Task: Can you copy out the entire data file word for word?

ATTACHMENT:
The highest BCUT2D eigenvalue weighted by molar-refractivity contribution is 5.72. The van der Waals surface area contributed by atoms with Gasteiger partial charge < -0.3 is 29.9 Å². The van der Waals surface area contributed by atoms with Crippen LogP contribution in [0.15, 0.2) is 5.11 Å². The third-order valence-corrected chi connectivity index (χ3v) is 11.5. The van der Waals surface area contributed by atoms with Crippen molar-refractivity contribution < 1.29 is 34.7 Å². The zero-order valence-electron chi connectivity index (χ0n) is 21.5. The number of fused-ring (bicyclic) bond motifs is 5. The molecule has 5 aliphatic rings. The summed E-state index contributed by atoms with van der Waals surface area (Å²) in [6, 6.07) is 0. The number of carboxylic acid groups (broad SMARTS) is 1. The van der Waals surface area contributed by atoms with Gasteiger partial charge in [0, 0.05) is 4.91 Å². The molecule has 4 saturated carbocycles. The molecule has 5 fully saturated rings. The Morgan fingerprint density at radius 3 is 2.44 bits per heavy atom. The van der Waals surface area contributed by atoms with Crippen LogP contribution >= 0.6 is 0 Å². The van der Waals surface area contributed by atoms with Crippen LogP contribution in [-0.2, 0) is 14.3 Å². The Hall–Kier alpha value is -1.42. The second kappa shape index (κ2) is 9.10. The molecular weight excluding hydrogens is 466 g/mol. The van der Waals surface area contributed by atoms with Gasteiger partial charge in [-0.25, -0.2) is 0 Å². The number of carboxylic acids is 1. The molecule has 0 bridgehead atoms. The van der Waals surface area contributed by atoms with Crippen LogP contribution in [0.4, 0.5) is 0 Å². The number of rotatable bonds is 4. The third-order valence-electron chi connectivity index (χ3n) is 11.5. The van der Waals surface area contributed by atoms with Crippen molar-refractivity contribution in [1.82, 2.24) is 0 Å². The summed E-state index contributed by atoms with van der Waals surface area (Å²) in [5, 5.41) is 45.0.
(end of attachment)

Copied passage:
The highest BCUT2D eigenvalue weighted by molar-refractivity contribution is 5.72. The van der Waals surface area contributed by atoms with Gasteiger partial charge < -0.3 is 29.9 Å². The van der Waals surface area contributed by atoms with Crippen LogP contribution in [0.15, 0.2) is 5.11 Å². The third-order valence-corrected chi connectivity index (χ3v) is 11.5. The van der Waals surface area contributed by atoms with Crippen molar-refractivity contribution < 1.29 is 34.7 Å². The zero-order valence-electron chi connectivity index (χ0n) is 21.5. The number of fused-ring (bicyclic) bond motifs is 5. The molecule has 5 aliphatic rings. The summed E-state index contributed by atoms with van der Waals surface area (Å²) in [6, 6.07) is 0. The number of carboxylic acid groups (broad SMARTS) is 1. The van der Waals surface area contributed by atoms with Gasteiger partial charge in [0, 0.05) is 4.91 Å². The molecule has 4 saturated carbocycles. The molecule has 5 fully saturated rings. The Morgan fingerprint density at radius 3 is 2.44 bits per heavy atom. The van der Waals surface area contributed by atoms with Crippen LogP contribution >= 0.6 is 0 Å². The van der Waals surface area contributed by atoms with Crippen LogP contribution in [-0.2, 0) is 14.3 Å². The Hall–Kier alpha value is -1.42. The second kappa shape index (κ2) is 9.10. The molecular weight excluding hydrogens is 466 g/mol. The van der Waals surface area contributed by atoms with Gasteiger partial charge in [-0.25, -0.2) is 0 Å². The number of carboxylic acids is 1. The molecule has 0 bridgehead atoms. The van der Waals surface area contributed by atoms with Crippen LogP contribution in [0.4, 0.5) is 0 Å². The number of rotatable bonds is 4. The third-order valence-electron chi connectivity index (χ3n) is 11.5. The van der Waals surface area contributed by atoms with Crippen molar-refractivity contribution in [1.82, 2.24) is 0 Å². The summed E-state index contributed by atoms with van der Waals surface area (Å²) in [5, 5.41) is 45.0.